Leaders in parliament, panic-stricken
bocauso of the militant methods of tho
suffragette, seldom vonturo into tho
streots now without body gnards. Their
homes are also protected night and day
by specially assigned police, who have
boon warned to prevent incendiary firoa
or other damage.
Sir ISdward Grey has temporarily
abandoned his official reaidenco and
now sleeps in Sloaue Gardons.
Lloyd-Georgo has'jriven np hia favor
ite amusement of appearing in public
restaurants and intends-to eat bis meals
in the house of commons dining room.
Threats of Kidnaping.
Alarmed by rumors that his child
would bo kidnaped, Winston Churchill
has four policomon constantly on guard
outside his house. Ho is not lacking in
personal courage, but hi3 beautiful wife
has urged the authorities to take ample
precaution against the suffragists. The
Churchill baby is invariably followed
by plain clothes men from Scotland
Yard when the nurse takos the child out
for an airing.
Prirao Minister Asquith objects
strongly to having a body guard, but
the police captain is not at all satisfied
with tho promises oL.tho suffragettes
to respect human life. He has pointod
out that some of the younger and more
ardent suffragotleo have openly threat,
ened to throw vitriol, which tho police
consider 'almost as serious as murder.
Incendiary fires nro most feared by
tho authorities. They firmly believe
attempts will bo made to burn tho prin
cipal govornmont buildings. Tho force
of night polico in tho neighborhood of
Westminster consequently has beon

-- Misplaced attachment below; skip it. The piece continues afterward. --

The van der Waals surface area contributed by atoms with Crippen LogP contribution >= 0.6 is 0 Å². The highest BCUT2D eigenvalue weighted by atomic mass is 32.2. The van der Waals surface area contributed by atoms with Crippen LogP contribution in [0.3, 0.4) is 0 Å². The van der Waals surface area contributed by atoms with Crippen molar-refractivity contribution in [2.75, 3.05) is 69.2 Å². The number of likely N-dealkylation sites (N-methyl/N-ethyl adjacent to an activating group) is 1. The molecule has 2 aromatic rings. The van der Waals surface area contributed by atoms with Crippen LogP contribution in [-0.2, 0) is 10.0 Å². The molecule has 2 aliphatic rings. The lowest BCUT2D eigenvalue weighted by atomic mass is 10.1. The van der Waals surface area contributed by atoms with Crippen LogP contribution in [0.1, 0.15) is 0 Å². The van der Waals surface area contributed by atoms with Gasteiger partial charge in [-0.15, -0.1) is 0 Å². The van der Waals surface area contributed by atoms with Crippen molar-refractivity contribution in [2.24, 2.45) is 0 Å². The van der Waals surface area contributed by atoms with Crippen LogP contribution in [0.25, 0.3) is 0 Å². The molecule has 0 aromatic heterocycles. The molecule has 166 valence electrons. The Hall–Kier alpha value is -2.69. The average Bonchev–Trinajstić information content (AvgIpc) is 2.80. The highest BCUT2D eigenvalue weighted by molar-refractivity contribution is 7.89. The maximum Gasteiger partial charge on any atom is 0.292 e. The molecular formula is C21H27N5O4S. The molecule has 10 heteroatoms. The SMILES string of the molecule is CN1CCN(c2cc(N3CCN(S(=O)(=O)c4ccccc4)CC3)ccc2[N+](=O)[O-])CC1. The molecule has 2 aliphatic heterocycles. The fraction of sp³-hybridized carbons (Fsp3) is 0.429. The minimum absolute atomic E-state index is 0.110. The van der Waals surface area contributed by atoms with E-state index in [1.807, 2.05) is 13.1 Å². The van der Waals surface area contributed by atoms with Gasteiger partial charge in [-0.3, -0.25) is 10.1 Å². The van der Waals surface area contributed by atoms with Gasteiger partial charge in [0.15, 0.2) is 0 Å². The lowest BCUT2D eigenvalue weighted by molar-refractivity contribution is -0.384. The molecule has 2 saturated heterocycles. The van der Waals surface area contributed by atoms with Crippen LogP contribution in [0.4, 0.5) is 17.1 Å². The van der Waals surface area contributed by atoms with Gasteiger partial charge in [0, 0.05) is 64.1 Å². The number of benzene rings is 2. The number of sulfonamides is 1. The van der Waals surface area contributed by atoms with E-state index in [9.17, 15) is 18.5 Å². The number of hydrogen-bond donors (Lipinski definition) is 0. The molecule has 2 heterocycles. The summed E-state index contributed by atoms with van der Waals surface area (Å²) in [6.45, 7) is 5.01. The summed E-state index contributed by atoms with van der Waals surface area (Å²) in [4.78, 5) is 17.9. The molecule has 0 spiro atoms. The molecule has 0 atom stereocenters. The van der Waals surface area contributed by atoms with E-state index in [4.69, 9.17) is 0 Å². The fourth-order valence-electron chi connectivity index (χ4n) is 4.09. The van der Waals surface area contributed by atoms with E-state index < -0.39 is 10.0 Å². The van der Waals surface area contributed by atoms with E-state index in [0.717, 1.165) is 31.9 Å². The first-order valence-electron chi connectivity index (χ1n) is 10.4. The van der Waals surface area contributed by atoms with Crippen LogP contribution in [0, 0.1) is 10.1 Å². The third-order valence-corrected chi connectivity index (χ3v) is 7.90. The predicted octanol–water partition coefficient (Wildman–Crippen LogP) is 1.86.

Died for the Cause.
"Tho prico paid for any great chap
ter of history in any country," said
Mrs. JDmmaline Pankhurst, puffrago
leader, "is onormous and sometimes
costs human life. Tho othor side hasn't
paid with uny lives, but we have. I
havo, for my siator died threo daya
after her release from Bristol pyison.
Physicians said death waa duo to tho
harsh treatment Bho received while a
prisoner. Wo'vo lost many othorn, too,
who diod as a result of prison treat
mont." Mrs. pankhurst is extremely busy,
in fact much loo busy to go to prison,
much to her sorrow. Her labors are
somewhat lightened by tho assistance
of MIbs Zelio Emerson of Detroit, who
look after much of the. detail work.
"I wish," said Mrs, Pankhurst,
that you would givo my sympathizers
in tho United StatoB a mosBage through
tho International Nowa Service. Tell
thorn wo haven't lost courage; that we
intend to koop up a relentless warfare
by UBiug every conceivable method pos
sible until wc have suococdod in get
ting the vote." ,
Leader Grim ancl Gray.
Instoad of tho mad, dashing enthu
siasm characteristic of Mrs, Pankhurst
of a year ago, she has now assumed a
reserve, seemingly duo to calm forti
tude. But her spirit of optimism and
dotormination lo win has, if anything,
increased. Her hair in grayer and at
times a certain sadness is dotocted in
hor voico. Occasionally sEo struggled
to stem tears as sho reviewed tho liard
battlos of the Inst soven years.
"Wo must have the nelp of our
friends in America," she said, "Wo
have a war chest thnt will hold as much
money as thoy can afford to send us.
Now that our bill has boon thrown out
of parliament, our fight will bo greater
than ever. But we haven't lost one
ounce of courage.
"Wo will have tho ballot within the
next year or two. It must come. Wo
will never permit the public to live
peaceably unti wo hnve succeeded. Wc
havon't anj-thmc against the shop
keeper; we don't like to break his win
dows. In fact, wo aro his best custom
ers, but wo know that he soon will pot
tired of this and will demand that tho
government shall give us a voto. And
I onco we cret suffrqjro in Bnglnnd, tho
j cijtiro world will soon follow.
Governor Spry Chooses Military Staff